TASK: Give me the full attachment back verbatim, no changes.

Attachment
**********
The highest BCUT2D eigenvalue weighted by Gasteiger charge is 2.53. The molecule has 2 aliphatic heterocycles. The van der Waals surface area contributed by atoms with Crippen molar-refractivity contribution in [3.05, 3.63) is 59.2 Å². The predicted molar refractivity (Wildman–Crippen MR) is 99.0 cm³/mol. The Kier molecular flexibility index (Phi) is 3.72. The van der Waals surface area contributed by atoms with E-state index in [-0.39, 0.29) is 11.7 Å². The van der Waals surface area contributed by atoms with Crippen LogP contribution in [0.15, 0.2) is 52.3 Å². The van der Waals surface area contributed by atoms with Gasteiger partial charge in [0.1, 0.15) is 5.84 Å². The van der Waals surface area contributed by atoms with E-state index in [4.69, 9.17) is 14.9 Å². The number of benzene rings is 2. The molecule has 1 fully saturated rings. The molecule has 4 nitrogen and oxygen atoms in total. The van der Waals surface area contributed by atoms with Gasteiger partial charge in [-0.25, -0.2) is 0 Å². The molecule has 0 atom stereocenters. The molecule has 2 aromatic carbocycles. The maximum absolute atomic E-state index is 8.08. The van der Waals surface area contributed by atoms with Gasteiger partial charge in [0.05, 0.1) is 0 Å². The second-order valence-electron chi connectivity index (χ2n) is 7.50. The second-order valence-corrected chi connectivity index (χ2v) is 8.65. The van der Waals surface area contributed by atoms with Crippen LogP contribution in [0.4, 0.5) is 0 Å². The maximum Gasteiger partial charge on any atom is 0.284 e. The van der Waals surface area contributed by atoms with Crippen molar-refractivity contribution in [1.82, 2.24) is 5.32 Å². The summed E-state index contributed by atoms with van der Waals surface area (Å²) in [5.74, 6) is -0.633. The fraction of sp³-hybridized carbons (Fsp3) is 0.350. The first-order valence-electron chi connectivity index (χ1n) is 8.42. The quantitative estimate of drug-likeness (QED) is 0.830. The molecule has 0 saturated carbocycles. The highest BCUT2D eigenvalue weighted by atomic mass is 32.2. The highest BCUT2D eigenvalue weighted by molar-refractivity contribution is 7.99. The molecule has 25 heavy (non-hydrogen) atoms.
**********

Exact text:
The highest BCUT2D eigenvalue weighted by Gasteiger charge is 2.53. The molecule has 2 aliphatic heterocycles. The van der Waals surface area contributed by atoms with Crippen molar-refractivity contribution in [3.05, 3.63) is 59.2 Å². The predicted molar refractivity (Wildman–Crippen MR) is 99.0 cm³/mol. The Kier molecular flexibility index (Phi) is 3.72. The van der Waals surface area contributed by atoms with E-state index in [-0.39, 0.29) is 11.7 Å². The van der Waals surface area contributed by atoms with Crippen LogP contribution in [0.15, 0.2) is 52.3 Å². The van der Waals surface area contributed by atoms with Gasteiger partial charge in [0.1, 0.15) is 5.84 Å². The van der Waals surface area contributed by atoms with E-state index in [4.69, 9.17) is 14.9 Å². The number of benzene rings is 2. The molecule has 1 fully saturated rings. The molecule has 4 nitrogen and oxygen atoms in total. The van der Waals surface area contributed by atoms with Gasteiger partial charge in [-0.25, -0.2) is 0 Å². The molecule has 0 atom stereocenters. The molecule has 2 aromatic carbocycles. The maximum absolute atomic E-state index is 8.08. The van der Waals surface area contributed by atoms with Gasteiger partial charge in [0.05, 0.1) is 0 Å². The second-order valence-electron chi connectivity index (χ2n) is 7.50. The second-order valence-corrected chi connectivity index (χ2v) is 8.65. The van der Waals surface area contributed by atoms with Crippen LogP contribution in [0.4, 0.5) is 0 Å². The maximum Gasteiger partial charge on any atom is 0.284 e. The van der Waals surface area contributed by atoms with Crippen molar-refractivity contribution in [1.82, 2.24) is 5.32 Å². The summed E-state index contributed by atoms with van der Waals surface area (Å²) in [5.74, 6) is -0.633. The fraction of sp³-hybridized carbons (Fsp3) is 0.350. The first-order valence-electron chi connectivity index (χ1n) is 8.42. The quantitative estimate of drug-likeness (QED) is 0.830. The molecule has 0 saturated carbocycles. The highest BCUT2D eigenvalue weighted by atomic mass is 32.2. The highest BCUT2D eigenvalue weighted by molar-refractivity contribution is 7.99. The molecule has 25 heavy (non-hydrogen) atoms.